Eating Behaviour in Studies of Child Growth, Development and Health – Measure Precisely, Early and in Context: Commentary on Ramsay, Liu & Stein, Black & Hurley, Milnes, Piazza & Carrol, Llewellyn & Wardle, and Arcan, Bruening and Story


Gillings School of Global Public Health, University of North Carolina at Chapel Hill, USA

PDF version

Introduction

Eating is essential for healthy growth and development. Along with physical activity, eating is the major behavioural conduit through which energy balance is regulated, through which food choices are made, and around which numerous interactions with family members and peers occur. Children’s food choices and diet composition influence health status during development and, potentially, later life. Perhaps there is no better example of this than that of pediatric obesity, which tracks through adolescence and into adulthood and predicts a number of health disorders. For all these reasons, it is imperative that clinical guidelines and policy recommendations intended to foster healthy eating by children be guided by rigorous scientific studies and methodology. Quality measurement is fundamental to this endeavour and, as noted below, is a focal point of the papers1-6 in this chapter.

The papers1-6 reviewed in this section address a variety of topics related to the development of feeding and eating patterns throughout development, starting in infancy. The papers address biological and environmental drivers of refined eating phenotypes within “normal” populations as well as more specialized patient samples (e.g., feeding disorders).1-6 They present some of the strongest scientific innovations in the pediatric ingestive behaviour fields, while highlighting real-world clinical and policy implications where real lives are touched. This is where the “rubber meets the road” of real-world eating behaviour.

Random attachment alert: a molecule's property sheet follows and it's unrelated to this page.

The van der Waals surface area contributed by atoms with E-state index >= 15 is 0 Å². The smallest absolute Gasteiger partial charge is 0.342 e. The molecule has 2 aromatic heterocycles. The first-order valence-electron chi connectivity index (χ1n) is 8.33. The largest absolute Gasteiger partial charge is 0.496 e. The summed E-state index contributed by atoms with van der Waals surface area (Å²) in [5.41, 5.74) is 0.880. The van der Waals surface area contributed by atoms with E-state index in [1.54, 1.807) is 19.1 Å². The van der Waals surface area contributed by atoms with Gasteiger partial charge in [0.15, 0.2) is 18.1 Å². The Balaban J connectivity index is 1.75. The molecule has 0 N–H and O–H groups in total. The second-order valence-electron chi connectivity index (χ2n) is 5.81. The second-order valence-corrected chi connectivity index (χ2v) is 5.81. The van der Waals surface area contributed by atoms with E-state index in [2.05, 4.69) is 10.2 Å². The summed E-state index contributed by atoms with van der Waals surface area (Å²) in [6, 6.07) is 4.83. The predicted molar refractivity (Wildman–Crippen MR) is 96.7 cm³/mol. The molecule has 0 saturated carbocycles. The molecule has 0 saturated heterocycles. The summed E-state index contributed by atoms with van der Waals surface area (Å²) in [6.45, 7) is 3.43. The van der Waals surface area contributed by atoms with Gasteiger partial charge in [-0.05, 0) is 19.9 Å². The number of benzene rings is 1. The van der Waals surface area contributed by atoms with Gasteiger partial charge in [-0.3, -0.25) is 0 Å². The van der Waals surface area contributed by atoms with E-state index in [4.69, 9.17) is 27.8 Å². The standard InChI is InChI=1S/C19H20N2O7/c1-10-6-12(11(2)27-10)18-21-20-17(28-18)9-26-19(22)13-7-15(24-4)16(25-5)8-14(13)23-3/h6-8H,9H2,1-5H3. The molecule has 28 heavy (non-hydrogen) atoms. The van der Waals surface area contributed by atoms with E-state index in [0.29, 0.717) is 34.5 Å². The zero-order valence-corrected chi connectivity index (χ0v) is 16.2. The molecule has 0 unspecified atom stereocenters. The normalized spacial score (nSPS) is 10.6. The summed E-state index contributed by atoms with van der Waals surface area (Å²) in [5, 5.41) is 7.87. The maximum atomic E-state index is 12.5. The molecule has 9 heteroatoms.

A cross-cutting, if not unifying theme, across these papers1-6 is the critical role of measurement in driving scientific advances. Armed with quality measurement, new insights have emerged which ultimately may better inform policy. Three conclusions can be drawn upon review of these papers,1-6 with respect to measurement:  (1) Measure eating behaviour precisely; (2) Measure eating behaviour early; and (3) Measure eating behaviour in context. These are discussed next.

Research and Conclusions

Measure eating behaviour precisely

The contributions in this chapter1-6 reveal insights that can be gleaned by using quality assessment tools that capture precise, refined dimensions of child eating behaviour. For example, as reviewed by Llewellyn and Wardle,5 development of the Child Eating Behavior Questionnaire7 over the past decade has yielded critical insights into the development of children’s “food responsiveness” and “satiety awareness” – both of which are linked to childhood obesity.8,9 The tool has been used internationally and allowed for replication of findings across diverse populations. This suggests novel targets for intervention (e.g., training children to recognize hunger/fullness cues) that, with rare exception,10 have not been explored to date. Milnes et al.’s4 contribution illustrates how researchers can quantify specific parenting strategies in the context of pediatric feeding disorders (e.g., coaxing, reprimanding) and how these may impact on specific child eating patterns (e.g., bites of food, food refusal). Ramsay’s1 contribution illustrates how inefficient sucking, assessed by polygraph among young infants with gastroesophageal reflux, predicted poorer feeding skills and readiness for solid foods. Interestingly, there is other evidence that voracious sucking by infants is a risk factor for childhood obesity.11,12 These examples underscore a point that is implicit throughout these contributions – but which needs explicit highlighting – that precise measurement has been essential for these scientific advances and will be critical to the next generation of discovery.

Measure eating behaviour early

As illustrated in this chapter,1-6 eating behaviours can be measured reliably at earlier ages including infancy. This is illustrated by the Baby Eating Behaviour Questionnaire,13-15 discussed by Llewellyn and Wardle,5 the subscales of which may reflect early markers for obesity risk. As Black et al.3 discuss, excess caloric intake during toddlerhood has been documented in population-based research, along with insufficient intake of fruits and vegetables and essential micronutrients. Ramsay’s1 contribution raises the topic of temperament and to what extent it might impact on feeding behaviour. Interestingly, there is emerging evidence that a “difficult” infant temperament in the first years of life may be risk factor for childhood obesity.16 With the development of new tools to assess eating behaviour in early life, researchers will be able to explore new causal models for (un)healthy growth and development.

Measure eating behaviour in context